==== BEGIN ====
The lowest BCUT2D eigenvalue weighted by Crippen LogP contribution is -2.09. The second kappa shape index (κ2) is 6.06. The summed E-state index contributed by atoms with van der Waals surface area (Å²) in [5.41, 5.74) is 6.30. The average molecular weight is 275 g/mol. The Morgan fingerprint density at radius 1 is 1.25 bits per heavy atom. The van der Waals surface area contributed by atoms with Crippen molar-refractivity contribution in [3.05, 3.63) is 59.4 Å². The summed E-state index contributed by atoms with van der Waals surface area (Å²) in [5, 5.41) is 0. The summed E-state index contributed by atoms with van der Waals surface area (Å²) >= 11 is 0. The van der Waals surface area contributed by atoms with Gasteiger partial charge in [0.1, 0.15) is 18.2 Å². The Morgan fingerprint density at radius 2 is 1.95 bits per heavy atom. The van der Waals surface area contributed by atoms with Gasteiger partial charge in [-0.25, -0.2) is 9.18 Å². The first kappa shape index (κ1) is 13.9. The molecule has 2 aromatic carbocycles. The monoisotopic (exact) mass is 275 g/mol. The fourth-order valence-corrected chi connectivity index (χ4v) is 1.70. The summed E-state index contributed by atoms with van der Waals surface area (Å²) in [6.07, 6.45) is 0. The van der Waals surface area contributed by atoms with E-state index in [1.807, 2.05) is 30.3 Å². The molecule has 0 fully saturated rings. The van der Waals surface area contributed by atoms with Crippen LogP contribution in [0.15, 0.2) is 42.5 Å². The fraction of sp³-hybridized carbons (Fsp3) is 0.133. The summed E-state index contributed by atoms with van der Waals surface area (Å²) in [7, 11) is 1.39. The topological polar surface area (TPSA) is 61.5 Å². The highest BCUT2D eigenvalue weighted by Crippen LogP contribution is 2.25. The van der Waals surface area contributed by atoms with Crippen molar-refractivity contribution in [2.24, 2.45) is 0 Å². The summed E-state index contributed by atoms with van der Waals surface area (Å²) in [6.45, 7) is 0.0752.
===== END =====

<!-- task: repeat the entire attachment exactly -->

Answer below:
The lowest BCUT2D eigenvalue weighted by Crippen LogP contribution is -2.09. The second kappa shape index (κ2) is 6.06. The summed E-state index contributed by atoms with van der Waals surface area (Å²) in [5.41, 5.74) is 6.30. The average molecular weight is 275 g/mol. The Morgan fingerprint density at radius 1 is 1.25 bits per heavy atom. The van der Waals surface area contributed by atoms with Crippen molar-refractivity contribution in [3.05, 3.63) is 59.4 Å². The summed E-state index contributed by atoms with van der Waals surface area (Å²) in [5, 5.41) is 0. The summed E-state index contributed by atoms with van der Waals surface area (Å²) >= 11 is 0. The van der Waals surface area contributed by atoms with Gasteiger partial charge in [0.1, 0.15) is 18.2 Å². The Morgan fingerprint density at radius 2 is 1.95 bits per heavy atom. The van der Waals surface area contributed by atoms with Gasteiger partial charge in [-0.25, -0.2) is 9.18 Å². The first kappa shape index (κ1) is 13.9. The molecule has 2 aromatic carbocycles. The monoisotopic (exact) mass is 275 g/mol. The fourth-order valence-corrected chi connectivity index (χ4v) is 1.70. The summed E-state index contributed by atoms with van der Waals surface area (Å²) in [6.07, 6.45) is 0. The van der Waals surface area contributed by atoms with E-state index in [1.807, 2.05) is 30.3 Å². The molecule has 0 fully saturated rings. The van der Waals surface area contributed by atoms with Crippen LogP contribution in [0.15, 0.2) is 42.5 Å². The fraction of sp³-hybridized carbons (Fsp3) is 0.133. The summed E-state index contributed by atoms with van der Waals surface area (Å²) in [7, 11) is 1.39. The topological polar surface area (TPSA) is 61.5 Å². The highest BCUT2D eigenvalue weighted by Crippen LogP contribution is 2.25. The van der Waals surface area contributed by atoms with Crippen molar-refractivity contribution in [2.24, 2.45) is 0 Å². The summed E-state index contributed by atoms with van der Waals surface area (Å²) in [6.45, 7) is 0.0752.